In personal injury cases, generally, it won’t cost you anything unless we prevail in the case. Each case is different and sometimes alternative billing arrangements can make sense in the right case.
12. What should I do after I am involved in a collision?
You will naturally be shaken and confused. But it is important to take care of certain things. You can keep a list in your car of numbers to call and questions to ask, along with your own insurance information.
Important Steps to Follow:
Are there any injuries? Call 911 and tell the police that you need medical attention at the scene. It is not unusual to start to suffer serious medical problems and pain several hours or a day or two after the collision. It is important to seek medical care right away and not to ignore the problem. Follow your doctor’s orders regarding treatment and follow-up care for your injuries.
Get information. You and your insurance company will want to find the names and contact information of everyone involved in the accident, as well as all witnesses at the scene. Get insurance information from the other drivers for the other vehicles involved, and their license plate number.
Take Pictures. If you have access to a camera, it will be important to get photographs of the scene and anything that might indicate how the accident took place.
Insurance Company Communications. Contact your insurance company as soon as you can. Do not make any statements or answer questions from the other driver’s insurance company until after you have considered whether to get a lawyer for the collision and spoken with them about your case and communications with other driver’s insurance company.
13. If a loved one has died, what would it mean to file a wrongful death claim in Georgia?
Under Georgia law, the surviving spouse and children of the deceased have a right to recover for the full value of the life of the deceased family member in a wrongful death case. The damages in a wrongful death case in Georgia are determined from the deceased's perspective, not from the survivors' perspective. Therefore, the case is about what the deceased lost, and generally, not about how the death has effected his or her loved ones.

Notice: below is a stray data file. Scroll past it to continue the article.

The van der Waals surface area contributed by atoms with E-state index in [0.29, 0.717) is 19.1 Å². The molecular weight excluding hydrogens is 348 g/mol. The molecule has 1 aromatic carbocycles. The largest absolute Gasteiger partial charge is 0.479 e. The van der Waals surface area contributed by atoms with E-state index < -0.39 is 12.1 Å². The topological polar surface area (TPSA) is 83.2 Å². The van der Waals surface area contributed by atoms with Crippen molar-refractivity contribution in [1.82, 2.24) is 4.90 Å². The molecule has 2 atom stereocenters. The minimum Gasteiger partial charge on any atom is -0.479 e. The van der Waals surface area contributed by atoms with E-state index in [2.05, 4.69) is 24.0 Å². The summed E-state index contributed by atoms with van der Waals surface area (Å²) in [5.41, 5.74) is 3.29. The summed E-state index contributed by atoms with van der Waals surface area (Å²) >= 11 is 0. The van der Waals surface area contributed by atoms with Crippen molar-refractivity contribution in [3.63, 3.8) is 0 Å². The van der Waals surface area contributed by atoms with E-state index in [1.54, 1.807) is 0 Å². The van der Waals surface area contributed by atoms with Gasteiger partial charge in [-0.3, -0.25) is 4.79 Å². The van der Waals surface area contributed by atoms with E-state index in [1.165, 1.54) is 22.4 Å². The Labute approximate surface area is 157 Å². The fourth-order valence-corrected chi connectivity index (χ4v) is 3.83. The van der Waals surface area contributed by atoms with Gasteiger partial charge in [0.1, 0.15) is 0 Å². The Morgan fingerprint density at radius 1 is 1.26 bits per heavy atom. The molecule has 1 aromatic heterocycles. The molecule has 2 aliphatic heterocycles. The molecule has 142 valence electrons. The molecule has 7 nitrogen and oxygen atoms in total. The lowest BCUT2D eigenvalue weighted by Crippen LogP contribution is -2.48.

The “full value of the decedent’s life” includes the economic value of the deceased’s normal life expectancy as well as the intangible value that life held for the deceased. Because this part of the recovery is intangible, exact proof is not available or required. The factfinder, normally a jury, can consider the economic losses associated with the death, as well as any non-economic losses that it deems relevant. The total award is determined by the enlightened conscience of a fair and impartial jury.
The surviving spouse has the exclusive right to bring the action and is required to act responsibly on behalf of the children with respect to the claim. The law calls this a fiduciary duty. Any amount recovered is shared between the surviving spouse and children, with the particular share depending on whether there is a surviving spouse and the number of children. If the deceased is not survived by a spouse or children, then Georgia law gives the parents of the deceased person the right to bring the wrongful death action. If no spouse, child, or parent are living, then the personal representative of the estate may bring the lawsuit and recover for the benefit of any next of kin. Additionally, and separately, the personal representative of the estate may recover, on behalf of the estate, for the funeral and medical expenses relating to the injury and death of the deceased, as well as for punitive damages, if any.